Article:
Latest statistics from the Central Administration of Statistics (CAS) show that the number of expatriates in the country has declined from around 2,891,255 in 2018 to 2,520,301 in 2021 which means approximately 371,000 foreigners have left the labor market for good over the past three years.

The figures also show that expatriates who obtained work permits in the government sector decreased during the above mentioned period by about 11,000 going from 107,657 in 2018 to 96,800 in 2021, which can be attributed to the implementation of the Kuwaitization policy initiated by the Civil Service Commission in 2017. Expectations are that this number will further decrease as the policy of Kuwaitization continues.

Decline in the number of workers was not limited to the government sector, with the private sector also witnessing a 18.4 percent fall in workers — from 1,531, 000 workers in 2018 to 1,249,000 in 2021. The CAS data also revealed a decrease in the number of domestic workers by about 115,700, bringing their number in 2021 down to about 591,368 from more than 707,000 in 2018.

Fall in the number of domestic workers has been attributed largely to the COVID-19 crisis. Since the start of the global pandemic in 2020, a large number of domestic workers have left for their home country, and many have not been able to return in 2021 due to the then prevailing ban on flights to Kuwait, and new laws that present a hurdle to the recruitment of workers from abroad.

The only segment of the labor market that saw an increase in numbers during the three-year period from 2018 to 2021 were illegal workers who were in violation of labor and residency laws. The number of illegal workers rose by 51,000 from 100,560 violators in 2018 to 151,690 in 2021.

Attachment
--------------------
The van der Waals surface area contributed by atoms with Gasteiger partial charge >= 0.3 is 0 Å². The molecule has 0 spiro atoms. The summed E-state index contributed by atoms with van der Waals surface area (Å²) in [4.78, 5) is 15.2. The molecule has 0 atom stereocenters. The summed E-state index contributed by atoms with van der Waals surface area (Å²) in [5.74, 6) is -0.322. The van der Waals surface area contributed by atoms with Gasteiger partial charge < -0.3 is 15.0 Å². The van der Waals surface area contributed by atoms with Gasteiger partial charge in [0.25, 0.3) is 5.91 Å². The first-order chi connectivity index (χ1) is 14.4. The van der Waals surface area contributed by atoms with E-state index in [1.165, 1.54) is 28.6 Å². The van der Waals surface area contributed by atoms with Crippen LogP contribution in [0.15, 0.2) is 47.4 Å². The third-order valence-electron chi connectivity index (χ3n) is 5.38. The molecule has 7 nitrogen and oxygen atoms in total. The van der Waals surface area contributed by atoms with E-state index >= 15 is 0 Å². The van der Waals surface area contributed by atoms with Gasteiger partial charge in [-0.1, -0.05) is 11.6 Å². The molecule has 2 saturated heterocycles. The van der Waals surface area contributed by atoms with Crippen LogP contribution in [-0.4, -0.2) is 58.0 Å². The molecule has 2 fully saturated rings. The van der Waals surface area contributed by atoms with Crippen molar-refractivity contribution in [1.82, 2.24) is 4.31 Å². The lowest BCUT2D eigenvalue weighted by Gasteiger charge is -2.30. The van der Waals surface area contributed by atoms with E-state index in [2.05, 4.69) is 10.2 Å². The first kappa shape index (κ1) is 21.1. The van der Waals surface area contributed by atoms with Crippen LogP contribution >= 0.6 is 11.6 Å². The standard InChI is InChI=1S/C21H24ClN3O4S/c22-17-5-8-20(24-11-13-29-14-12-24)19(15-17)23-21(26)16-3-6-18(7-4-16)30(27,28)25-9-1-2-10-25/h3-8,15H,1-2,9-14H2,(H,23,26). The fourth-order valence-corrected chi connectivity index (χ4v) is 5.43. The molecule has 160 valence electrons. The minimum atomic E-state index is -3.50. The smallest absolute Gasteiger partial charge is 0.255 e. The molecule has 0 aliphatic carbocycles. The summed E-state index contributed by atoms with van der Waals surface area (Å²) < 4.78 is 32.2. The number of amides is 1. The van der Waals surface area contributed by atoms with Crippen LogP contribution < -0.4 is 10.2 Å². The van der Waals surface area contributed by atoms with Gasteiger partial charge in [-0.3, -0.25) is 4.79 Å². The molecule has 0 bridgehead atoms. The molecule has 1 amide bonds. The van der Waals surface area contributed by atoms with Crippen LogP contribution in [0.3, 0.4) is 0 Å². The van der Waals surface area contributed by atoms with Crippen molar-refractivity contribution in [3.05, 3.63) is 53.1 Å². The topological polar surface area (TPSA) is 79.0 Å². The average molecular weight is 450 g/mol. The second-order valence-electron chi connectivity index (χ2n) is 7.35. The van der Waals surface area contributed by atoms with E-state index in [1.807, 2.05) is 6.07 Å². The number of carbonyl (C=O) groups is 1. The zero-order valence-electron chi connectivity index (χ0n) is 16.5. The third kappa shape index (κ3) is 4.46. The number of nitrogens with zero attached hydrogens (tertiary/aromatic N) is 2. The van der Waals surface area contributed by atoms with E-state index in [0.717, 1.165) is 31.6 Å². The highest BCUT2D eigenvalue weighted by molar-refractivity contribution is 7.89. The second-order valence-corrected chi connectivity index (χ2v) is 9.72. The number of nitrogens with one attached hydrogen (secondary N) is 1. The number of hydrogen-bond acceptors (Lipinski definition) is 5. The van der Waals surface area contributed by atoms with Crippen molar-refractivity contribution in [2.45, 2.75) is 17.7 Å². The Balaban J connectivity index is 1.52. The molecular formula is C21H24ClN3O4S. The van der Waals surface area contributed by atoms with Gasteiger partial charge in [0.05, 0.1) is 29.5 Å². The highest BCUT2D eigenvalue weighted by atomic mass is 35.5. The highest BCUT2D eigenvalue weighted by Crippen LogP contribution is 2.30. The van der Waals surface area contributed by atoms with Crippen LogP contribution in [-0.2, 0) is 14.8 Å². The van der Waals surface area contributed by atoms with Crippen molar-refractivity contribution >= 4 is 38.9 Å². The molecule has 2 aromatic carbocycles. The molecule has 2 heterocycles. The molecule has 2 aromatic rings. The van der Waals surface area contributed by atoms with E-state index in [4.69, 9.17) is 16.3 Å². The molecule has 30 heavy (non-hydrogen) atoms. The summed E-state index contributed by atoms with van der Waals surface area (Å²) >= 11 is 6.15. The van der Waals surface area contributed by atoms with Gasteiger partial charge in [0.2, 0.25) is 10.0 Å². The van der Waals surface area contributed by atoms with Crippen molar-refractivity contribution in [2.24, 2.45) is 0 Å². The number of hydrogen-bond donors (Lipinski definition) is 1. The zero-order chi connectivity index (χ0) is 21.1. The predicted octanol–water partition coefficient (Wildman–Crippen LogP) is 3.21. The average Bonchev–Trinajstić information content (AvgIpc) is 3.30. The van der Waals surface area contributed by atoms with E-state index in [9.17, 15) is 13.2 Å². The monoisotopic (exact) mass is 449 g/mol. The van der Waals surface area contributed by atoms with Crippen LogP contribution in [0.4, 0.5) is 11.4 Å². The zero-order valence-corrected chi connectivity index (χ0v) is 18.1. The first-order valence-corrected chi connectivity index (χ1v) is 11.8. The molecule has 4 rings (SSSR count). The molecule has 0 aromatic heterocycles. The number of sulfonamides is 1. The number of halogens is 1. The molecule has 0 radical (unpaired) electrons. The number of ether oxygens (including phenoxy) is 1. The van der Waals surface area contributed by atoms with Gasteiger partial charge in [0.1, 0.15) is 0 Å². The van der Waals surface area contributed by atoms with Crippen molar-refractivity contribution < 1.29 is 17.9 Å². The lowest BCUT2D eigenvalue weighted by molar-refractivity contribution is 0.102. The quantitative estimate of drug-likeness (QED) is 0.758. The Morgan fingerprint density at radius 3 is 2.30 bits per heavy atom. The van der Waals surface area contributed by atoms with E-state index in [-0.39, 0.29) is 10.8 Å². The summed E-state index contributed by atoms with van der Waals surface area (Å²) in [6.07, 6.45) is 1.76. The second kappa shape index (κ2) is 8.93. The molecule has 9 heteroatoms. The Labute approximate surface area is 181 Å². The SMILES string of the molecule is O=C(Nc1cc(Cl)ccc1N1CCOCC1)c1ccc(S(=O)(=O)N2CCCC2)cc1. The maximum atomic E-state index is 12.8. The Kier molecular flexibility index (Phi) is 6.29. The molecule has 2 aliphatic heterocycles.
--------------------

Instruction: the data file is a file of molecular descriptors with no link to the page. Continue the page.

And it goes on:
The more than 50 percent hike in the number of law violators who chose to remain in Kuwait without proper visas or work permits, comes despite multiple amnesty offers by the government that allowed this category of people to leave the country without paying any violation fines, or to remain by rectifying their legal status.

The CAS statistics raises several interesting questions. The number of legal workers in the labor market is decreasing due to Kuwaitization policies in the public sector, or from loss of jobs or lack of steady and adequate salaries in the private sector. But the number of illegal workers in the market, who do not possess proper work permits or visas is increasing. So what gives? Is it inefficacious policies, ineffectual policing, or incompetent implementation; you decide.

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